Like the warm summer day it chronicles, “Southside With You” possesses a mellow, languorous vibe, an infectious easygoing charm that insinuates itself gently, then seductively, as the couple at its center experiences the stirrings of what might be true love.
That the two young people in question are Barack Obama and Michelle Robinson almost feels like an afterthought in Richard Tanne’s modest but enormously enjoyable throwback of a movie. Imagine a cross between John Ford’s “Young Mr. Lincoln” and Richard Linklater’s “Before Sunrise,” and you get a sense of the tone of a movie that tiptoes to the edge of hagiography but never falls in, at least entirely.
It’s unlikely that Obama’s most pathological haters will want to see “Southside With You,” but they’ll be missing a delightfully low-key portrait that is as universal as it is grounded in a well-chronicled public-private life. Fans, on the other hand, will discover a movie that presents the president not as the ready-made icon who seemed to emerge fully formed at the 2004 Democratic National Convention, but as an instinctive communicator and politician, for whom the word “no” merely offers the opportunity for skillful negotiation.
Played in an uncannily on-point physical and verbal portrayal by Parker Sawyers, the Barack Obama of “Southside With You” is a gangly, somewhat cocky first-year law associate and community organizer in Chicago, who as the movie opens in 1989 has finally convinced Michelle — his adviser at the corporate law firm — to spend a day with him. Prim, direct and protective of her professional reputation in an office where she’s the only African-American woman, Michelle — played in a persuasively assured, straightforward turn by Tika Sumpter — has so far made a convincing case for why the two should remain colleagues, albeit friendly ones.
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But as the two wend their way through a day that will include an art exhibit, a community meeting at a church, a screening of “Do the Right Thing” and a fateful ice cream cone, her intransigence begins to soften. Sharing their histories with everything from family, religion and the psychic commute between “planet black” and “planet white” to “Good Times,” Ernie Barnes and Stevie Wonder, Michelle and Barack’s discursive, ambling date takes on the contours of romantic destiny as, to quote Rilke, two strong, self-identified solitudes tentatively reach out to protect and touch and greet each other.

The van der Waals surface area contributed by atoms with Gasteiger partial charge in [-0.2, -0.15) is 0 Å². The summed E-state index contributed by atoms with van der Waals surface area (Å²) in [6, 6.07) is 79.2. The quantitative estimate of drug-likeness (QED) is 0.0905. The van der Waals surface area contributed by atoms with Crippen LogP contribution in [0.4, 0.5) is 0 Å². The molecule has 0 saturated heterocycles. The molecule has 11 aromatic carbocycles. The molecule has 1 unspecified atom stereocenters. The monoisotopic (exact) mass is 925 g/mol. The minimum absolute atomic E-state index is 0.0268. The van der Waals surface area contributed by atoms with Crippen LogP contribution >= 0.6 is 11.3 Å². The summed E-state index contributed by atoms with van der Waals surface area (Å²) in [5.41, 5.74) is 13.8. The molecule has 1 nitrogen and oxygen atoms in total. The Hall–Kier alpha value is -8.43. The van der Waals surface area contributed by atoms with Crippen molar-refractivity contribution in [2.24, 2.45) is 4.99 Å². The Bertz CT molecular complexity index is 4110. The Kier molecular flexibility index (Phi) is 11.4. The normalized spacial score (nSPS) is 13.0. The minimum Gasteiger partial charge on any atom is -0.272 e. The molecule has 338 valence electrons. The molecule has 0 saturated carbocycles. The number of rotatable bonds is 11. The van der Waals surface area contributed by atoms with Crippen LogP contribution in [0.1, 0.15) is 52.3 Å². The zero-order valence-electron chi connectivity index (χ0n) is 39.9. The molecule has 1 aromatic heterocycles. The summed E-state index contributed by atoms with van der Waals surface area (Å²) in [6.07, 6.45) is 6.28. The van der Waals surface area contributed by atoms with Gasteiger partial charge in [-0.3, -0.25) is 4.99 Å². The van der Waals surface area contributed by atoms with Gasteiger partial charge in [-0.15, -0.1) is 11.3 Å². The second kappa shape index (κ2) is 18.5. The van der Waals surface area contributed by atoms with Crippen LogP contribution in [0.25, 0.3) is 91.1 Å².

Tanne, who makes an impressively sensitive feature debut, drenches “Southside With You” with deliciously textured atmosphere and 1980s nostalgia, from the rickety Nissan Sentra that Barack drives —his ashtray full of cigarette butts — to Janet Jackson’s “Miss You Much” that blares from the dashboard radio. Although the filmmaker has taken the slight liberty of inserting an organizing meeting where it didn’t literally exist on the day, the license gives him — and, more crucially, Michelle — a chance to see Barack in action, delivering a brilliant extemporaneous speech on the need for mutual understanding and the inherent messiness of democracy.
That’s one of the few winks to what lies ahead for Obama in “Southside With You,” which does an admirable job of keeping the focus on the simple question of whether this relationship can be saved before it even has a chance to begin. (For a minute there, in a tense, well-staged scene at the movie screening, all seems lost.) Of course, part of the pleasure of watching “Southside With You” is the audience knowing what the characters don’t — the frisson playing at the edges of a scene when Barack tells Michelle that he feels like something’s pulling at him, he just can’t tell what.
“Southside With You” is the first of what will surely be a spate of mythmaking movies about the Obamas as they prepare to leave the White House. But seen through another lens, it’s about anyone who has experienced the mystery of discernment, and heard the whispers of a still, small voice that cannot be ignored.
Southside with You
☆☆☆☆ out of 5
Cast: Tika Sumpter, Parker Sawyers, Vanessa Bell Calloway, Preston Tate Jr. and Jerod Haynes.
Director: Richard Tanne.
Running time: 1:24.
Rated: PG-13 for brief strong profanity, smoking, a violent image and a drug reference.